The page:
Again, using that extended Walmart analogy, if there’s somebody who just can’t be asked to get up and pull their bag of cookies off the shelf, eventually it was like, “Oh, you lazy sod,” and somebody else would go and do it. But the costs are not so big.
In a sense this was, I think, the key to humanity’s success. The fact is that most of us aren’t intrinsically that lazy. We actually feel a bit lost and listless if we don’t have anything to do. So most of us work anyway. But our ability to look after others who aren’t particularly good at doing something was the success. This was what enabled our species to eventually colonize all the earth, the fact that we could support people who weren’t equal contributors.
And true to form, people weren’t lazy! You didn’t need to sanction people to make them not lazy. We are, in a fundamental sense, born to work. We miss it when we don’t have that purpose. But for Ju/’hoansi, doing two or three hours of really intense, purposeful activity in a day is hugely satisfying. Then take it easy.
Right now, with the pandemic, people are beginning to think about work a lot differently. What do you think might change about work in the future?
We’re on a much tougher lockdown [in England] than you guys are, but we’ve had these endless furlough schemes. We haven’t had stimulus checks. We’ve got furlough schemes. The government’s effectively picking up salaries for everybody. There’s a lot of talk about, if we’d known a year ago where we’d be now, would we have done experiments on something like universal basic income? Everybody gets a lump sum of money, and that’s a way of beginning to break out of this productivity-obsessed cycle that we’re in.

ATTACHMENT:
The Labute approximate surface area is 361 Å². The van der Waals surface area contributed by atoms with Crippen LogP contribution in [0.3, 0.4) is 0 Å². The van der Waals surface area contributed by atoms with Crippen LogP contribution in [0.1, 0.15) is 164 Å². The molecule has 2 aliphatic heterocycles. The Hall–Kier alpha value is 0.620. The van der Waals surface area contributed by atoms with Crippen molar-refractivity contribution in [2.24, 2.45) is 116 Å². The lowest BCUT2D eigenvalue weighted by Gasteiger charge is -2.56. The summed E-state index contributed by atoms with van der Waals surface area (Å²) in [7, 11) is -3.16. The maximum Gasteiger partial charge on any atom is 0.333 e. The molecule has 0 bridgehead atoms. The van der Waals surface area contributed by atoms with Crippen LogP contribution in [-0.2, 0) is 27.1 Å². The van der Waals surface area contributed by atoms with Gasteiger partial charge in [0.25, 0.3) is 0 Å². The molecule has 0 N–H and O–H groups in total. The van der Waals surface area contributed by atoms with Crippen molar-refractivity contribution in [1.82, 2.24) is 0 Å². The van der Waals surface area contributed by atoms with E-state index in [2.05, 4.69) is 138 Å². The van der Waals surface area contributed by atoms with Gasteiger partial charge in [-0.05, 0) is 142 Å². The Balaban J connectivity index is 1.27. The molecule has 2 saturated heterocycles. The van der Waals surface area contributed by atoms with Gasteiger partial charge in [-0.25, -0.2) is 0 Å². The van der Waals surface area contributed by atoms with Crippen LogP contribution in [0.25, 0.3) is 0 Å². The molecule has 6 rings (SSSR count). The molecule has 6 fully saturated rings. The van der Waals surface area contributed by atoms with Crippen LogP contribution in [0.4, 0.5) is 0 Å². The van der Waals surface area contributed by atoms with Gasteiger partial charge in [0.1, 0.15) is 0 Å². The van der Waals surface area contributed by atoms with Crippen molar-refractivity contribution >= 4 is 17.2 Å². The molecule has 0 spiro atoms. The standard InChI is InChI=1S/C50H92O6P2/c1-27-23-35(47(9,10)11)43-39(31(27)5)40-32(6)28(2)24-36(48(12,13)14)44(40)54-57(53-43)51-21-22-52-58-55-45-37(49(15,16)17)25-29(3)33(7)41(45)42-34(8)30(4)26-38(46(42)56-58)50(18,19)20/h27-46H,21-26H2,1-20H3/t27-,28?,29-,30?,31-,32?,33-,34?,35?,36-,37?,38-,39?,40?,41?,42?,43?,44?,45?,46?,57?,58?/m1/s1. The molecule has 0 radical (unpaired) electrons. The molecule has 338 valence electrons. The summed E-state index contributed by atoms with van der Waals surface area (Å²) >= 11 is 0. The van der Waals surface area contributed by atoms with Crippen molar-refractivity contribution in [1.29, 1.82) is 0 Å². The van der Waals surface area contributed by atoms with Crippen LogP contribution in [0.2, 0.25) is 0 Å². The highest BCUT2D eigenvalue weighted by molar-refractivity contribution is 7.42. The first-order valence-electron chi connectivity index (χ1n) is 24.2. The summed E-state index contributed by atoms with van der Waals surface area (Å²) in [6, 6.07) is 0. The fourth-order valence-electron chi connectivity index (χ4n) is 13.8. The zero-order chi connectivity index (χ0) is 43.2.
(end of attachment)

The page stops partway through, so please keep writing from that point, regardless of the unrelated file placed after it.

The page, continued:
For me there’s a single big issue. Twenty-first-century capitalism has issues about inequality and all the rest. But the main reason to move beyond it is that our productivity-at-all-costs mindset—our determination to keep everybody in work, to keep the growth cycle going—has huge environmental consequences. The honest truth is, scarcity just doesn’t exist anymore, for some—certainly not in the industrialized world. In agricultural economies, you had 85% of people working the land, including children, and scarcity was real and visceral. Not working, you died. Now, in the United States, 1% of people are involved in food production, and they produce so much food that as much food ends up in landfills as it does in everybody’s bellies every year.
In the 1950s, John Kenneth Galbraith, a Harvard economist, wrote “The Affluent Society.” He wrote that he was terrified that the U.S. was beginning to squander the wealth it had won. He talks about how scarcity had become manufactured, in the form of products that people buy. In an agricultural civilization, scarcity was real. Now we manufacture scarcity. The vast advertising industry is trying to persuade us that there’s something we need, even though we’d never heard of it a week ago. We do that, in a sense, to keep the world economy grinding on. It’s not about renewal, it’s about replacement. We’re living in a fundamental contradiction. We’ve organized our economy on the principles of scarcity, yet the reality is that our economy is one of astonishing abundance, to the point that we have to manufacture scarcity.
It’s interesting that it goes back to that idea about time: We’re always chasing to be somewhere that we’re not already.
This is also where the whole interesting thing about inequality comes in as well. Often, we’re chasing our neighbor. We measure ourselves, in a sense, not by what we need, but by what we aspire to, and what we aspire to is often shaped by the person next door. You get this avariceness amplified.
There is this section in the book about cities. Countryside people are focused on producing. In the cities, it was all about monopolizing and controlling the expenditure of energy. Money is a proxy for energy. In cities, you got confronted by the gold-plated ostentation of the riches down the road. It’s all about this iconography of wealth, success, power, having more. The Trump Tower psychosis. Who needs a gold-plated shitter? You just don’t.
This interviewed has been edited and condensed.
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